“Not a single one more”: Poles protest against strict abortion law

Poland protest against abortion law
8th day of Women's Rights Protest against abortion law amendment / Wroclaw, Poland 31/10/2020 © Zuza Gałczyńska on Unsplash

In Poland, thousands of people took to the streets on Saturday in response to the death of a pregnant woman that many blame on the strict Polish abortion law. The 30-year-old Izabela died at a Polish hospital in Pszczyna, southern Poland, in September after suffering septic shock; her family decided to make the case public a month later. The activists blame the near-total abortion ban introduced by the Constitutional Tribunal, often seen as an illegitimate body under the influence of the ruling national-conservative Law and Justice party (PiS).

“Not a single one more”

“The child weights 485 grams. But for now, thanks to the abortion law I have to [just] lie [here]. And there is nothing they can do,” wrote Izabela, whose foetus had been diagnosed with severe defects, in a message shown by her mother. After a premature rupture of membranes, Izabela was hospitalised in the 22nd week of her pregnancy. “They’ll wait until it dies or something will start. If not, I can expect sepsis. They can’t speed it up. The heart has to stop beating or something has to start,” she added. According to the Izabela´s mother, the doctors were waiting for the death of her foetus before removing it. Only when the heartbeat of the foetus stopped, the doctors decided to perform a caesarean section; however, that came too late to save Izabela´s life.

Almost exactly one year ago, the Polish Constitutional Tribunal granted a request by more than 100 right-wing conservative MPs and declared abortions for fetal abnormalities as unconstitutional. The Polish Constitutional Court is often viewed as illegitimate by government critics, who accuse it of being under the influence of the ruling PiS. In the course of the judicial restructuring in the last years, eleven of the twelve judges were appointed by the ruling coalition in a legally and politically controversial process. The president of the Polish court, Julia Przylebska, is a longtime personal friend of PiS leader Jarosław Kaczyński. The European Commission also sees the ruling party's takeover of the judiciary as a violation of the rule of law and the separation of powers. The fact that the Constitutional Court has been given the task of regulating abortions was described by some observers as further evidence of the government's instrumentalization of the courts for political purposes.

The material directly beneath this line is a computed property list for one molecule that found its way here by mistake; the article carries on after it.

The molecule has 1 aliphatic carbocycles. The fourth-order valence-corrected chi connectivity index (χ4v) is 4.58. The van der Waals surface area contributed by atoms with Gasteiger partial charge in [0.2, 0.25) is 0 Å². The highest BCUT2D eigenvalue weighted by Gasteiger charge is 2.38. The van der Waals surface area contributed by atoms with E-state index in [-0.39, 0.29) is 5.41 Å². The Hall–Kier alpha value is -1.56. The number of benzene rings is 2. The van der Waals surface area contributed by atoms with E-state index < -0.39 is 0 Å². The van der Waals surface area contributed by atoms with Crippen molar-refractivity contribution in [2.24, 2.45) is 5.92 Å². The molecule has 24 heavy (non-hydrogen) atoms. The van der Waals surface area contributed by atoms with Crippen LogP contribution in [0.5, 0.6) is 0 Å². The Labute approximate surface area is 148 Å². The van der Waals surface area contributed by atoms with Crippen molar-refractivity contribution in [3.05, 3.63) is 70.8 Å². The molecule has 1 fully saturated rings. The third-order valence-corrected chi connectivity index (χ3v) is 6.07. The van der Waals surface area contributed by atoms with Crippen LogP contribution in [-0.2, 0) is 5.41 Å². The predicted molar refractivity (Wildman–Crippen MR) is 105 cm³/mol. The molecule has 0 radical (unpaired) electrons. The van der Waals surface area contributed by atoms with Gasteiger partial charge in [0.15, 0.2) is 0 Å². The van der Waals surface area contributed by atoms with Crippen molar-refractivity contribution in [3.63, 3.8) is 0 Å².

A corresponding law, effectively imposing a near-total ban on abortion in strongly catholic country, came into effect at the beginning of this year. According to the figures from the National Health Fund (NFZ), which finances public healthcare in Poland, the number of induced miscarriages, mostly abortions, dropped by 65 % by August 2021 compared to the same period of 2020. Due to one of the strictest abortion laws in Europe, the number of legal terminations of pregnancies in Poland was low even before the ruling – at around 1,000 per year.

The activists now consider Izabela “the first victim” of a near-total abortion ban. The demonstrations on the weekend took place under the slogan “Not a single one more” (#AniJednejWięcej).

Who is to blame?

Last week, the hospital announced it had suspended two doctors who were on duty at the time of Izabela´s death. In a statement on its websites, the hospital also stated: "It should ... be emphasised that all medical decisions were made taking into account the legal provisions and standards of conduct in force in Poland."

Polish prosecutors have already opened an investigation into the case and the health ministry has ordered an audit of the hospital. However, the ruling PiS party rejects that the woman’s death could be related to the court´s ruling and instead blame the doctors. "When it comes to the life and health of the mother ... if it is in danger, then terminating the pregnancy is possible and the ruling does not change anything," Prime Minister Mateusz Morawiecki said on Friday last week.